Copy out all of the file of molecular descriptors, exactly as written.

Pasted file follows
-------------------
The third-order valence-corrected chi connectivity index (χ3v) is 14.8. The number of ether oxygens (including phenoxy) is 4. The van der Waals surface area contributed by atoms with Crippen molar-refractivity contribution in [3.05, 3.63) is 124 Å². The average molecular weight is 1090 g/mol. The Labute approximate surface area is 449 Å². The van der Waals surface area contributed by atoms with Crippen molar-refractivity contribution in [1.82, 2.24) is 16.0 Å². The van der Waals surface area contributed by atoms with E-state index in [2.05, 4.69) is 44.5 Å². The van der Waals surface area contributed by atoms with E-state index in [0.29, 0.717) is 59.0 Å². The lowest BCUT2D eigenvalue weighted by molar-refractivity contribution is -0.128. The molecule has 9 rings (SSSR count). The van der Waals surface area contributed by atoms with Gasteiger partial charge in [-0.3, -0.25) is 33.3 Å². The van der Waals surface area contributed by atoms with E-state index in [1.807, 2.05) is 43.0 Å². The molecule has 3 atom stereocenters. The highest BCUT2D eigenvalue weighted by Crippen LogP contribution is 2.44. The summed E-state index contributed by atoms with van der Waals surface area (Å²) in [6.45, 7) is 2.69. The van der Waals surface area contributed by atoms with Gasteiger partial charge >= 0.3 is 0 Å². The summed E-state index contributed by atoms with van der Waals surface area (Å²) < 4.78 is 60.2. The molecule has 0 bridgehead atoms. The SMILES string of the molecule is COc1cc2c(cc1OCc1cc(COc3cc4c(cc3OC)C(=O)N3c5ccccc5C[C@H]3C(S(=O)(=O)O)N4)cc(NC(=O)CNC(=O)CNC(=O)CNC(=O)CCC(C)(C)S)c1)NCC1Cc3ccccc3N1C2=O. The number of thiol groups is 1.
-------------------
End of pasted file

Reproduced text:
The third-order valence-corrected chi connectivity index (χ3v) is 14.8. The number of ether oxygens (including phenoxy) is 4. The van der Waals surface area contributed by atoms with Crippen molar-refractivity contribution in [3.05, 3.63) is 124 Å². The average molecular weight is 1090 g/mol. The Labute approximate surface area is 449 Å². The van der Waals surface area contributed by atoms with Crippen molar-refractivity contribution in [1.82, 2.24) is 16.0 Å². The van der Waals surface area contributed by atoms with E-state index in [2.05, 4.69) is 44.5 Å². The van der Waals surface area contributed by atoms with E-state index in [0.29, 0.717) is 59.0 Å². The lowest BCUT2D eigenvalue weighted by molar-refractivity contribution is -0.128. The molecule has 9 rings (SSSR count). The van der Waals surface area contributed by atoms with Gasteiger partial charge in [-0.3, -0.25) is 33.3 Å². The van der Waals surface area contributed by atoms with E-state index in [1.807, 2.05) is 43.0 Å². The molecule has 3 atom stereocenters. The highest BCUT2D eigenvalue weighted by Crippen LogP contribution is 2.44. The summed E-state index contributed by atoms with van der Waals surface area (Å²) in [6.45, 7) is 2.69. The van der Waals surface area contributed by atoms with Gasteiger partial charge >= 0.3 is 0 Å². The summed E-state index contributed by atoms with van der Waals surface area (Å²) < 4.78 is 60.2. The molecule has 0 bridgehead atoms. The SMILES string of the molecule is COc1cc2c(cc1OCc1cc(COc3cc4c(cc3OC)C(=O)N3c5ccccc5C[C@H]3C(S(=O)(=O)O)N4)cc(NC(=O)CNC(=O)CNC(=O)CNC(=O)CCC(C)(C)S)c1)NCC1Cc3ccccc3N1C2=O. The number of thiol groups is 1.